The final part of the How To Train Your Dragon movie trilogy is a sweet, enjoyable, and even occasionally dark farewell for fans who have grown up with the adventures of young Berk boy Hiccup and his Night Fury dragon pal Toothless.
Hiccup is now all grown up, and is the leader of Berk as the action picks up a year after the end of the previous instalment. Berk is now a very different place to live, overflowing with dragons and humans squashed for space and with the population growing daily thanks to Hiccup and his pals’ daring rescues of captured dragons.
It’s on one of these raids that he and his friends first spot a glistening white female Fury, and she and Toothless are soon besotted with each other – but she’s actually a trap set by bad guy Grimmel who wants to capture Toothless for himself.
One solution to both Grimmel’s threat and Berk’s over-crowding is for humans and dragons to seek out the mythical Hidden World, a special home for dragons that Hiccup’s dad told him about years before, so they all set off to see if they can find it.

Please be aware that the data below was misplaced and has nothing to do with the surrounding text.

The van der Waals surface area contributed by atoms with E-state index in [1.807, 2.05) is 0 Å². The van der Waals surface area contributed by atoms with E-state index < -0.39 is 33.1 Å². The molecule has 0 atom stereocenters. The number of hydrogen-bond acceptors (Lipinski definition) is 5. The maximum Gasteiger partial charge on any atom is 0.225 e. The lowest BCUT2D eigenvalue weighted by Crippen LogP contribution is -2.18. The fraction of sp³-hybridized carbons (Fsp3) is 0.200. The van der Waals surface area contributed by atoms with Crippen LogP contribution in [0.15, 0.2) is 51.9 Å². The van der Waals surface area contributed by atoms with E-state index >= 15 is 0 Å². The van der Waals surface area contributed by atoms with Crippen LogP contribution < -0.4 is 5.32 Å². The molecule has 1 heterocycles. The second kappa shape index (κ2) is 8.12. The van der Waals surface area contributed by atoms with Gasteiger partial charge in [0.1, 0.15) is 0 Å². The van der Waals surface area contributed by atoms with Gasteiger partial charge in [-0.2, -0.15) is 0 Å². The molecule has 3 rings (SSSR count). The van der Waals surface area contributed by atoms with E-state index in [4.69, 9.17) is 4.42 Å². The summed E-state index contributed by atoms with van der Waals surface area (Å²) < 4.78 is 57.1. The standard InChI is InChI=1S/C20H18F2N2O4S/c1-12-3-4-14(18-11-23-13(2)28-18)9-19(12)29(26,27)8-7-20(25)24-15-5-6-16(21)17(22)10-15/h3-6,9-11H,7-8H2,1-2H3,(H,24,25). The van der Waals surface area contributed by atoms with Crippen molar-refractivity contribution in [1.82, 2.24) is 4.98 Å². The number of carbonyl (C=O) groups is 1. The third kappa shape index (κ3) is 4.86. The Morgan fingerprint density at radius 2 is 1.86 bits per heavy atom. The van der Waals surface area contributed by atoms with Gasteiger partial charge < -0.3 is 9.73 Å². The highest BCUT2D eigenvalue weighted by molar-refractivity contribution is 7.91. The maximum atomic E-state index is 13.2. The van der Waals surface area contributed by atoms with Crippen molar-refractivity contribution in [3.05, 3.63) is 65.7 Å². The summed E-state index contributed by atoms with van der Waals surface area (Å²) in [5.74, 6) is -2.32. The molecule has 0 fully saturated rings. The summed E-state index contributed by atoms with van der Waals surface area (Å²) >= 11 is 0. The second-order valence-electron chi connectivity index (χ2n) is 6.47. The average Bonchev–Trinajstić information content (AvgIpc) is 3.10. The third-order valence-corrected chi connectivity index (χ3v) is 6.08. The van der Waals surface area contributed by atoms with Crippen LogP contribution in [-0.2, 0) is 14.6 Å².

After an action-packed raid that kicks everything off, this finale is quite slow-moving for the first half, picking up considerably when everyone leaves Berk. There are some lovely moments – the tentative beginning of Toothless and Light Fury’s romance is adorable – and some stunningly animated ones, like the first look at the Hidden World, but too much time is spent on lesser characters like Ruffnut and Tuffnut when what we really want is more comedy, more Hiccup and Toothless, and more Hidden World stuff too (for a movie that has Hidden World in the title, surprisingly little time is actually spent there).
Grimmel’s motives are forgettable, and his green goo-spraying dragons may scare little ones (this is the darkest of the three movies, see notes below), but the film actually works best when it focuses not on him and his nefarious antics, but on the changes both Toothless and Hiccup face as their lives go in different directions.
Their friendship has been the heart of all three movies, and here it reaches a satisfyingly bittersweet conclusion that will bring a tear to the eye of HTTYD fans and a warm smile for everyone else. In the end, it’s a film about letting go, both for Toothless and Hiccup, and the audience that grew up with them.
Is How To Train Your Dragon: The Hidden World suitable for kids? Here are our parents’ notes...
There are various battles involving the dragons that may be too scary for very young children (under 5s).
Young children may also be frightened by the dragons that spit green acid.
Parents should note that this movie is darker than the previous two in terms of tone.
Toothless and the light fury are both captured, which may upset young viewers.
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